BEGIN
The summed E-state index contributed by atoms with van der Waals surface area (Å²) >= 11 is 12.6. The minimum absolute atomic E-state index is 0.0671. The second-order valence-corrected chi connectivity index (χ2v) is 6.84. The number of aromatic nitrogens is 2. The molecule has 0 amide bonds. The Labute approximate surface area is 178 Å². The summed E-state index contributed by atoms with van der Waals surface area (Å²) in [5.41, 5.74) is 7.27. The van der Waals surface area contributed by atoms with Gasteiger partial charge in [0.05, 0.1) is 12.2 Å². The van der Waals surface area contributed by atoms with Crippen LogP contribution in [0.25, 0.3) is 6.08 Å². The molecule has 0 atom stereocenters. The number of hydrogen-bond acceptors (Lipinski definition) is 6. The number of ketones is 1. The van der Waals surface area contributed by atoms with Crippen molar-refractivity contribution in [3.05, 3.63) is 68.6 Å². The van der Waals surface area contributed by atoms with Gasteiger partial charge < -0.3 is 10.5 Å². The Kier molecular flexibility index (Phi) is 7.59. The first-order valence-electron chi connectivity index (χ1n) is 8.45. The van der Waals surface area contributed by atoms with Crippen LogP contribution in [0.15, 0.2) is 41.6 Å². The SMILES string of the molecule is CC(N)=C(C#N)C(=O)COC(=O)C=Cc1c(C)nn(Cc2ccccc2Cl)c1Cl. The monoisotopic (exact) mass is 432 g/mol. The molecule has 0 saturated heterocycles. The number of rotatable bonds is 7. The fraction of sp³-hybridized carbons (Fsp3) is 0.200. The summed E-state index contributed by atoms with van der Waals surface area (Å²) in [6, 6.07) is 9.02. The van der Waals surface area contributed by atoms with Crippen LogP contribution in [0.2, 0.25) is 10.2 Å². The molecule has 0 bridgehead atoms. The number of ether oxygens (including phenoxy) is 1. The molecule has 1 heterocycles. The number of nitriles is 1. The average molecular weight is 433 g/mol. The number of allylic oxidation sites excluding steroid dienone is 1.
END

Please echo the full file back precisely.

The summed E-state index contributed by atoms with van der Waals surface area (Å²) >= 11 is 12.6. The minimum absolute atomic E-state index is 0.0671. The second-order valence-corrected chi connectivity index (χ2v) is 6.84. The number of aromatic nitrogens is 2. The molecule has 0 amide bonds. The Labute approximate surface area is 178 Å². The summed E-state index contributed by atoms with van der Waals surface area (Å²) in [5.41, 5.74) is 7.27. The van der Waals surface area contributed by atoms with Gasteiger partial charge in [0.05, 0.1) is 12.2 Å². The van der Waals surface area contributed by atoms with Crippen LogP contribution in [0.25, 0.3) is 6.08 Å². The molecule has 0 atom stereocenters. The number of hydrogen-bond acceptors (Lipinski definition) is 6. The number of ketones is 1. The van der Waals surface area contributed by atoms with Crippen molar-refractivity contribution in [3.05, 3.63) is 68.6 Å². The van der Waals surface area contributed by atoms with Gasteiger partial charge < -0.3 is 10.5 Å². The Kier molecular flexibility index (Phi) is 7.59. The first-order valence-electron chi connectivity index (χ1n) is 8.45. The van der Waals surface area contributed by atoms with Crippen LogP contribution in [0.15, 0.2) is 41.6 Å². The SMILES string of the molecule is CC(N)=C(C#N)C(=O)COC(=O)C=Cc1c(C)nn(Cc2ccccc2Cl)c1Cl. The monoisotopic (exact) mass is 432 g/mol. The molecule has 0 saturated heterocycles. The number of rotatable bonds is 7. The fraction of sp³-hybridized carbons (Fsp3) is 0.200. The summed E-state index contributed by atoms with van der Waals surface area (Å²) in [6, 6.07) is 9.02. The van der Waals surface area contributed by atoms with Crippen LogP contribution in [0.2, 0.25) is 10.2 Å². The molecule has 0 bridgehead atoms. The number of ether oxygens (including phenoxy) is 1. The molecule has 1 heterocycles. The number of nitriles is 1. The average molecular weight is 433 g/mol. The number of allylic oxidation sites excluding steroid dienone is 1.